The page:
FASS Teaching Excellence Awards 2020 The Faculty of Arts and Social Sciences Teaching Excellence Awards recognise the teaching excellence of staff at all career levels. Recipients have shown a critical reflection of their approach to teaching and learning and demonstrate an improvement to enhancing student learning. Congratulations to Associate Professor Tim Fisher and Dr Jordi Vidal-Roberts for both receiving Teaching Excellence Awards in 2020.

Journal of Economics & Management - Best Paper Prize for 2019 Congratulations to Dr Rebecca Taylor who won the ‘Best paper published in the Journal of Environmental Economics & Management in 2019’ prize for her article, ‘Bag leakage: The effect of disposable carryout bag regulations on unregulated bags’.

Outstanding American Journal of Agricultural Economics Article Award Congratulations to Dr Emilia Tjernstrom for receiving the ‘Outstanding American Journal of Agricultural Economics Article Award’ along with co-authors, Jeffrey D. Michler (University of Arizona), Simone Verkaart (Wageningen University) and Kai Mausch (World Agroforestry) for their paper, ‘Money Matters: The Role of Yields and Profits in Agricultural Technology Adoption’.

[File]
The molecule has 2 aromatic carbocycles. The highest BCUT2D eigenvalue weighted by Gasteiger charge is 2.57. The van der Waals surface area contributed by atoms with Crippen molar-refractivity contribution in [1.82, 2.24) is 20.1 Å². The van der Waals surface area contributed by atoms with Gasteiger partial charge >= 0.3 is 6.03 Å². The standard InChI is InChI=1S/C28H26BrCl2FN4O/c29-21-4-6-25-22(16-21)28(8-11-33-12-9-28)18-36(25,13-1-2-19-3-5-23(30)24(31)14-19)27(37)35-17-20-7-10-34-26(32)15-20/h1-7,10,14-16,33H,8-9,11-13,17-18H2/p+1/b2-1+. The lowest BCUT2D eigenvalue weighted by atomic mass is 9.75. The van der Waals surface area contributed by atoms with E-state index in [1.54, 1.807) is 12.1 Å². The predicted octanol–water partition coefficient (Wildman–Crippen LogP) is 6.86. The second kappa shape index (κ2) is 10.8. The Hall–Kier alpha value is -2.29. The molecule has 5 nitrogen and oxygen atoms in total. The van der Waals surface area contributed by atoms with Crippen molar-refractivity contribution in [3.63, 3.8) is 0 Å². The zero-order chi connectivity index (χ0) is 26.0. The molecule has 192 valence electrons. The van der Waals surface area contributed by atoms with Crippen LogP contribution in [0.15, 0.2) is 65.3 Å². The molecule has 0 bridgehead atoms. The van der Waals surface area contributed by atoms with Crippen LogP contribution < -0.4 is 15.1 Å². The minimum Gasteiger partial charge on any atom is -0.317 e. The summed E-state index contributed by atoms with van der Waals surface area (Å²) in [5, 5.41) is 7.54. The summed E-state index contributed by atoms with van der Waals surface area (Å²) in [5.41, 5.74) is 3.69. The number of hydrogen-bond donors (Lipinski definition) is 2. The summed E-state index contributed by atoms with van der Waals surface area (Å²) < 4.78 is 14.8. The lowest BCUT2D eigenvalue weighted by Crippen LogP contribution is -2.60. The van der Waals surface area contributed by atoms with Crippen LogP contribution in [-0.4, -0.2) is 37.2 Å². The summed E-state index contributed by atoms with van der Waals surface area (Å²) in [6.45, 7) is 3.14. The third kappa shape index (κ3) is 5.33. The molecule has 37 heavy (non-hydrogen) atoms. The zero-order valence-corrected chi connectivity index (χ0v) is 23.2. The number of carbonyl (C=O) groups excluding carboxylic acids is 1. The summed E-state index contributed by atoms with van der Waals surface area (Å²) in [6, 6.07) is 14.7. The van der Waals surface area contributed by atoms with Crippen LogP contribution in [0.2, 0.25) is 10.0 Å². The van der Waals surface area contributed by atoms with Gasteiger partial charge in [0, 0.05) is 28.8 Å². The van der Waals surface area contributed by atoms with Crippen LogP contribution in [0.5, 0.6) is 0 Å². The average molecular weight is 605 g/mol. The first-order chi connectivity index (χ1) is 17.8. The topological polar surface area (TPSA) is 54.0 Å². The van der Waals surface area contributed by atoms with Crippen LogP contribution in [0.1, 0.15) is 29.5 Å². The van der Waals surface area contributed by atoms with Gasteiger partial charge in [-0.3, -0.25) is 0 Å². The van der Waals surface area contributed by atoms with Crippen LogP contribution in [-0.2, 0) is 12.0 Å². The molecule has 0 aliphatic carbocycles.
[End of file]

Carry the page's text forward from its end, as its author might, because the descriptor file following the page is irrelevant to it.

International Higher Education Academy (HEA) Fellowships 2019 The HEA fellowships demonstrate the commitment of these staff to professionalism in learning and teaching in higher education. Congratulations to Dr Stephen Cheung and Dr Chandana Maitra for both receiving Fellowships.